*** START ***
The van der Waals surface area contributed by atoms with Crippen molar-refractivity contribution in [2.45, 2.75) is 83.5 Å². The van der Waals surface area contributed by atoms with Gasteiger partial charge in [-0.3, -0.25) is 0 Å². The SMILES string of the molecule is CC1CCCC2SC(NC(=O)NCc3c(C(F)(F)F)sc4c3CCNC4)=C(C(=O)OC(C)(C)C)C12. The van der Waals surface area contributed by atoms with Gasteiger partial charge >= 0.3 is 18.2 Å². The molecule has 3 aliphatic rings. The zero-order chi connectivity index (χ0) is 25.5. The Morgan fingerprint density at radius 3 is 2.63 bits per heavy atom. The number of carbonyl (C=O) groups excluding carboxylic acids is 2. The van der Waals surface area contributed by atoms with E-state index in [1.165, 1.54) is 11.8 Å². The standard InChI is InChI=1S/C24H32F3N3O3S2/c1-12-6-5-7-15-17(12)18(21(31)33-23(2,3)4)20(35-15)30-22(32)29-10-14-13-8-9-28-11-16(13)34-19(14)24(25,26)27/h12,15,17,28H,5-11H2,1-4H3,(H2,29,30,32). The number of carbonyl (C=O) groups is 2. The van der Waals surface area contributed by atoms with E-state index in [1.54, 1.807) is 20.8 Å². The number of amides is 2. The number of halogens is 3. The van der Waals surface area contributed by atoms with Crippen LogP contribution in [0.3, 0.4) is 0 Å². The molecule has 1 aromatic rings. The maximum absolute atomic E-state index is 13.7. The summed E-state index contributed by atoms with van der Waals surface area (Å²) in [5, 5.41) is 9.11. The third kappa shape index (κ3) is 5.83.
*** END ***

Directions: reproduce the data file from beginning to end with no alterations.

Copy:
The van der Waals surface area contributed by atoms with Crippen molar-refractivity contribution in [2.45, 2.75) is 83.5 Å². The van der Waals surface area contributed by atoms with Gasteiger partial charge in [-0.3, -0.25) is 0 Å². The SMILES string of the molecule is CC1CCCC2SC(NC(=O)NCc3c(C(F)(F)F)sc4c3CCNC4)=C(C(=O)OC(C)(C)C)C12. The van der Waals surface area contributed by atoms with Gasteiger partial charge >= 0.3 is 18.2 Å². The molecule has 3 aliphatic rings. The zero-order chi connectivity index (χ0) is 25.5. The Morgan fingerprint density at radius 3 is 2.63 bits per heavy atom. The number of carbonyl (C=O) groups excluding carboxylic acids is 2. The van der Waals surface area contributed by atoms with E-state index in [1.165, 1.54) is 11.8 Å². The standard InChI is InChI=1S/C24H32F3N3O3S2/c1-12-6-5-7-15-17(12)18(21(31)33-23(2,3)4)20(35-15)30-22(32)29-10-14-13-8-9-28-11-16(13)34-19(14)24(25,26)27/h12,15,17,28H,5-11H2,1-4H3,(H2,29,30,32). The number of carbonyl (C=O) groups is 2. The van der Waals surface area contributed by atoms with E-state index in [1.54, 1.807) is 20.8 Å². The number of amides is 2. The number of halogens is 3. The van der Waals surface area contributed by atoms with Crippen LogP contribution in [0.3, 0.4) is 0 Å². The molecule has 1 aromatic rings. The maximum absolute atomic E-state index is 13.7. The summed E-state index contributed by atoms with van der Waals surface area (Å²) in [5, 5.41) is 9.11. The third kappa shape index (κ3) is 5.83.